Five Healthy Habits For People Newly Diagnosed With Diabetes
By Sharon Howard, R.D., M.S., C.D.E., F.A.D.A.
1.    Get On Board! Once the shock of your diabetes diagnosis fades, get busy learning all you can about diabetes self-care. There are a number of excellent books and websites to research. Look for the source of the material - medical institutions, qualified professionals, and credible websites. And we’re proud to say that this website,, does not accept advertising; we bring you the accurate and news worthy information about diabetes with zero bias.
2.    Gather Your Support: Your doctor is you point person for managing your diabetes. Keep regular appointments, and bring blood glucose logs, food records, blood pressure readings - whatever information that will help your doctor help you. Make a list of questions you need answered so you can optimize your appointment time. One important question: Who else should I have on my support team? You should talk with a registered dietitian (C.D.E. - certified diabetes educators are specially focused on diabetes) and get a meal plan, eye doctor, podiatrist, a nurse practitioner, and an exercise expert, if needed. Your non-professional support might start with letting family and friends know about your diagnosis - perhaps they too have diabetes. Tell your family how best to support you. Find a support group at your local hospital, or go online to find forums and groups you can communicate with.
3.    Collect Your Tools: You will need a glucose meter and strips, supplied through your insurance company. Your doctor will write prescriptions for this as well as any diabetes medications. Have your lab work done when he requests it. Get your prescriptions filled and take your medicine as directed. Remove foods from your environment that are not supportive of healthy eating. (In other words, stop bringing donuts to the office for everyone - and yourself!) If you aren’t exercising regularly, what can you start doing? Would a pedometer that measures your steps, be a motivating tool?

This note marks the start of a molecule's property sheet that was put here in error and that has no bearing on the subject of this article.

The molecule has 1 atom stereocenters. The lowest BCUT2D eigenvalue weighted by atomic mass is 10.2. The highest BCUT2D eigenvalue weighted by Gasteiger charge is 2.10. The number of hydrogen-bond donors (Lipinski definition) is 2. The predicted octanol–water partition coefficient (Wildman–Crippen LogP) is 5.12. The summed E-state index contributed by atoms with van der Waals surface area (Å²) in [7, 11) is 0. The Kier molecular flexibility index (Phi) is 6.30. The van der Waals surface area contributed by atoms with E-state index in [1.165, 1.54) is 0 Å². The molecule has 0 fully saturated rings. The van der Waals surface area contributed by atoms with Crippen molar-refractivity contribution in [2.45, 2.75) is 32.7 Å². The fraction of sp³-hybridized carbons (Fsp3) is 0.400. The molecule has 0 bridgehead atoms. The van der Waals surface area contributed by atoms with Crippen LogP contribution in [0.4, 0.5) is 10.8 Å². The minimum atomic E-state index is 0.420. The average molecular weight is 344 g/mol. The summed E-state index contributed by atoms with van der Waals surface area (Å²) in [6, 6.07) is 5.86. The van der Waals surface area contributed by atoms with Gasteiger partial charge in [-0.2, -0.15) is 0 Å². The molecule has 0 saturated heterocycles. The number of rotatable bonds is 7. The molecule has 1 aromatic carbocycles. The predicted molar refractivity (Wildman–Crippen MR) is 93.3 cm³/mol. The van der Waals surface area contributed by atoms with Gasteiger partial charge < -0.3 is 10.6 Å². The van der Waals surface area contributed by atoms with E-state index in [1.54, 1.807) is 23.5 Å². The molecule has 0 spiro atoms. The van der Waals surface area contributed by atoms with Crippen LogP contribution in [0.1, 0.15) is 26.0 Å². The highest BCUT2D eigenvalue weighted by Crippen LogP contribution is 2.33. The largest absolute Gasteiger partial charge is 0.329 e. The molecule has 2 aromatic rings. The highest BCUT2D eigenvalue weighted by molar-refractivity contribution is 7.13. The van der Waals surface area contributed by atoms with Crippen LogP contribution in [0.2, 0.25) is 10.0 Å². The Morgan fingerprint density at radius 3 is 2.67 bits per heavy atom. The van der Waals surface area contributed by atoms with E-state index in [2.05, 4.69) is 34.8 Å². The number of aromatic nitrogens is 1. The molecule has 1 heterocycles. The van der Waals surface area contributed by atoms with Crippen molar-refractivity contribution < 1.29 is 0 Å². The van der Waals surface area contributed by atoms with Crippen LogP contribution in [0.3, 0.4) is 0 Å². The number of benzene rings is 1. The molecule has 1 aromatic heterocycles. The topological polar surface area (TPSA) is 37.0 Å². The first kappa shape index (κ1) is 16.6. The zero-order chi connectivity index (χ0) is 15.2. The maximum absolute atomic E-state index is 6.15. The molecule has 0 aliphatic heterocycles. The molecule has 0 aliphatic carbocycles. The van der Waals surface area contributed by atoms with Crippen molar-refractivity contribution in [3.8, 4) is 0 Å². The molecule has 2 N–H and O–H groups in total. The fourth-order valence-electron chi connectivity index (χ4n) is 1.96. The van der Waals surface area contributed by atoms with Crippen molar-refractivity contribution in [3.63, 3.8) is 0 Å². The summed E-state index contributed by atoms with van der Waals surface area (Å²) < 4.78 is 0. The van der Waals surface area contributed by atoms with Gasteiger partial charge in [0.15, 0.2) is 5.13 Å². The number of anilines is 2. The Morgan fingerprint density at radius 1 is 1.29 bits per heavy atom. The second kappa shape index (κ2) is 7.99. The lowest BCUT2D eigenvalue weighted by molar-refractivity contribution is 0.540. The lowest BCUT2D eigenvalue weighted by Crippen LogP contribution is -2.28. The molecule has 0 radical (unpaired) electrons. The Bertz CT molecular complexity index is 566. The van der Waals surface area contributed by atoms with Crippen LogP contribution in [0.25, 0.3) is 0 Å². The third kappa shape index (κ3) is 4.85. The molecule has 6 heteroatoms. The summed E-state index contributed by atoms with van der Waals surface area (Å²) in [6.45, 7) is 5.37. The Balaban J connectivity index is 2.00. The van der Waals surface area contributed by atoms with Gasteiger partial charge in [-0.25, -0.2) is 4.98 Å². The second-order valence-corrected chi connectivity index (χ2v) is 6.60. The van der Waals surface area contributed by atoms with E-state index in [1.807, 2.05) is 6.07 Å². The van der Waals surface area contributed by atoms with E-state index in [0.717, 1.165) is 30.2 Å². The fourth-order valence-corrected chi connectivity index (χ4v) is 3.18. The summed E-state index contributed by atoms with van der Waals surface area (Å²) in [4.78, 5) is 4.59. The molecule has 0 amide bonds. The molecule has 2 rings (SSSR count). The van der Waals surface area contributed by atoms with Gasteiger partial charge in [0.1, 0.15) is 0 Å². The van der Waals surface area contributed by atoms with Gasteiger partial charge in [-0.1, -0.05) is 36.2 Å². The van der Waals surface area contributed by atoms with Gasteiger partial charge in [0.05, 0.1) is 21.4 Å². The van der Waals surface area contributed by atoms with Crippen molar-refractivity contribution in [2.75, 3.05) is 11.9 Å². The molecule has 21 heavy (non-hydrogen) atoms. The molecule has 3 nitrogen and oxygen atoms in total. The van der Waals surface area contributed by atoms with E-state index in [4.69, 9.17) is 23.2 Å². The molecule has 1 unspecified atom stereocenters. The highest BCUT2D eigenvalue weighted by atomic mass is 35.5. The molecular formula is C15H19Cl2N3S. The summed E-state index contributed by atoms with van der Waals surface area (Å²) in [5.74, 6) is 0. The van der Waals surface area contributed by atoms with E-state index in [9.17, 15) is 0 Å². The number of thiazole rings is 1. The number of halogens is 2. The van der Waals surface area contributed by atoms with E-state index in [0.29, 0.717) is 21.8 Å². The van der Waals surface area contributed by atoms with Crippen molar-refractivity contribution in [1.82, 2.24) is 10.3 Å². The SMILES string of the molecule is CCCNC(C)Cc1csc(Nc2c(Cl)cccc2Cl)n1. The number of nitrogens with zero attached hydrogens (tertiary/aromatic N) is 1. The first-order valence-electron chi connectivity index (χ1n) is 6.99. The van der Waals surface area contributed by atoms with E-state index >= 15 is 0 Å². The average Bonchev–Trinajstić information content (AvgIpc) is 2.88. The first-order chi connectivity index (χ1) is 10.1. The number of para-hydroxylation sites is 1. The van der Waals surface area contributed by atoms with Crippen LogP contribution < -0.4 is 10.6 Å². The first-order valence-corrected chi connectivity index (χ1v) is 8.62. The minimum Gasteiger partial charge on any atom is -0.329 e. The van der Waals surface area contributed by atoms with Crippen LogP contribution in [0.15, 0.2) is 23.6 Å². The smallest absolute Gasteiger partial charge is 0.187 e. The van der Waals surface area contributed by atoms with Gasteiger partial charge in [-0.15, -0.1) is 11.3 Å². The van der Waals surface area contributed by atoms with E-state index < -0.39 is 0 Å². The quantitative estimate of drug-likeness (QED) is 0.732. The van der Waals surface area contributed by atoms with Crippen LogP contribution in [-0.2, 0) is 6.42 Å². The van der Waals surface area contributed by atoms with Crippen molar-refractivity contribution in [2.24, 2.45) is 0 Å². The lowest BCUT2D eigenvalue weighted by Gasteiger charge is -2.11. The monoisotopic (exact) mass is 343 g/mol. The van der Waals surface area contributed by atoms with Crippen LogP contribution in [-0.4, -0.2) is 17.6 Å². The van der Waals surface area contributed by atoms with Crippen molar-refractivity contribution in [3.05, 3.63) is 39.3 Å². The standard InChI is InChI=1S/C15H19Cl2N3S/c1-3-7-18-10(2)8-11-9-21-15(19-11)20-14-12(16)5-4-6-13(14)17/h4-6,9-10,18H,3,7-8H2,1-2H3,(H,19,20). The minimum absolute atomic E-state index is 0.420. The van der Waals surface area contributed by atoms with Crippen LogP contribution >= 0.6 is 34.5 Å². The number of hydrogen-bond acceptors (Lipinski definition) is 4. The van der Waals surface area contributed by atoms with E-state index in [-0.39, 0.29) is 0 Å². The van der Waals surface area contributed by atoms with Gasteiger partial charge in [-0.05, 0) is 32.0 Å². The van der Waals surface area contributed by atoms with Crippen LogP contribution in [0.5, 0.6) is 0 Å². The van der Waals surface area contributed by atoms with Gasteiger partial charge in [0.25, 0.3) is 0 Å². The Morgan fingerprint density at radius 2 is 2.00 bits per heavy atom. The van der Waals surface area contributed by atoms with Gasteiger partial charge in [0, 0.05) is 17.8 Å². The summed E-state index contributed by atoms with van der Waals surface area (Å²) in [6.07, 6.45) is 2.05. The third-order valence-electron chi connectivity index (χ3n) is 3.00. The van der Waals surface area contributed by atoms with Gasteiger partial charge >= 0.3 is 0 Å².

4.    Know Your Targets: Knowledge is power. When you are testing your blood glucose, what are your target numbers? If your value is not on target, what can you do to change it? How is your weight? Weight loss is an effective treatment for type 2 diabetes. How many calories and how many carbohydrates should you strive for? (Make sure you are logged in to before clicking on that link!) How is your cholesterol, as well as your blood pressure? Know what these goals are, and how you compare.
5.    Be The Best You Can Be: Diabetes can impact you more than just physically. You may feel emotional stress just trying to cope with all of this. Talk with other people that have diabetes, or get help from a therapist when you feel in need of psychological support. 
Put yourself and your health first by focusingin a positive way. Your confidence in your ability to manage your diabetes will improve, and your well-being will soar. 

 About the Author: Sharon O`Melia Howard, who serves as a member of’s Healthcare Advisory Board is also a registered dietitian with more than 25 years experience counseling individuals with nutrition issues including diabetes, weight loss, eating disorders, lipid disorders, celiac disease, renal disease, and bariatric nutrition. Sharon is also a charter Fellow of the American Dietetic Association and a Certified Diabetes Educator. Read Sharon’s blog.